The bigger issue for most Note users is with the new design of a fixed back plate. Samsung allowed users to access their battery in the Note 4, which was a favorite for power users as all they needed to do was swap a battery to get back to 100% power.
However, Samsung did add built-in wireless charging into the Note 5, whereas the Note 4 was capable if you changed the back plate to enable wireless charging.
When I logged into the Androidguys chat group of writers, I noticed a few of them saying how they are excited about the new S6 Plus and the new Note 5. None of them are Samsung loyalists as they all use everything but Samsung, with exception to Josh Noriega who recently switched to the S6 Edge as his first Samsung device. Maybe Samsung is onto something by focusing on design over function. Those of us who have loved Samsung galaxy devices loved them for being different. We clamored over the ability to swap batteries, add SD cards, and things of that sort. Up until the Galaxy S6 Edge and now the Note 5, the writers I work with never really considered a Galaxy device.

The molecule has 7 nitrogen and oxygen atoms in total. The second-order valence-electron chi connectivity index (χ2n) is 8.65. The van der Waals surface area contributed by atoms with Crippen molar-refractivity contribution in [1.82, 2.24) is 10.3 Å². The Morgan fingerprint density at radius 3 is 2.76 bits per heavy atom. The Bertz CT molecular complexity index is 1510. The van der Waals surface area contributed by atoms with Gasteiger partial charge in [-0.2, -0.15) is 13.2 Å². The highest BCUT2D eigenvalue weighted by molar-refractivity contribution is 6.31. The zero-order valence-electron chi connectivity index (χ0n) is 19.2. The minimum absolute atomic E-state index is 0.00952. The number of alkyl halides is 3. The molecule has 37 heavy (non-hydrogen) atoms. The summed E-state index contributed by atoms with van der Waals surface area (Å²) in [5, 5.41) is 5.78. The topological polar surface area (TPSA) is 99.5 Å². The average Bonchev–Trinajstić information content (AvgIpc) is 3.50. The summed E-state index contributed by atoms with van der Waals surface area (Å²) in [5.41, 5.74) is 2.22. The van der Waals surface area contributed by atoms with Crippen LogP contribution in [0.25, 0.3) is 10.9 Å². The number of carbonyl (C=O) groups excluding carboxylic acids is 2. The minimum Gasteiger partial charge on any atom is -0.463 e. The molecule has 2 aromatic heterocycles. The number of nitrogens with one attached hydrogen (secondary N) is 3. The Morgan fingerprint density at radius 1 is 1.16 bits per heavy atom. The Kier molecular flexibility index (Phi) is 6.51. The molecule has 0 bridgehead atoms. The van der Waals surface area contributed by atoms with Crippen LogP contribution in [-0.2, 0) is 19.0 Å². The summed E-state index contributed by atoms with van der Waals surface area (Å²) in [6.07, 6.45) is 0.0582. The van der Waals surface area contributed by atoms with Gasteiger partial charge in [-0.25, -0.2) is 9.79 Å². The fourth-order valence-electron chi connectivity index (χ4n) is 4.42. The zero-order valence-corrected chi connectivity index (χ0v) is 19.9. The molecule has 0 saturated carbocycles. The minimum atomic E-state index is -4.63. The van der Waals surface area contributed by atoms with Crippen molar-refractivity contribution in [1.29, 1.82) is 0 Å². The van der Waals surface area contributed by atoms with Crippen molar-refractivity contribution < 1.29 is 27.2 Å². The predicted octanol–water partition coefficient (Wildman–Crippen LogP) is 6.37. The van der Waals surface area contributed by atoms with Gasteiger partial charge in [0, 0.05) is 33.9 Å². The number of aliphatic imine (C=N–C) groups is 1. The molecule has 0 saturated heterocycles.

The Galaxy Note 5 is nothing to sneeze at and it is one heck of a powerhouse. It comes with the fastest processor available today with 4GB of RAM running on Android 5.1. It is without a doubt a great phone, but not so much so when you compare it to the Note 4.
Even reading through early analysis on popular sites such as Engadget, I see that many people are excited for the Note 5 and S6 Plus, but I can tell you as an actual Samsung fan I am thoroughly disappointed. I feel unheard and unwanted by Samsung. If they can gain better profits and sales through a new customer base, then I applaud them for appeasing their shareholders. I can without a doubt say I care more about functionality over beauty. The sales numbers will speak for themselves and will prove Samsung right or wrong with their drastic changes in the Note line.
For the record, this is the Samsung Galaxy Note 5 I was hoping for.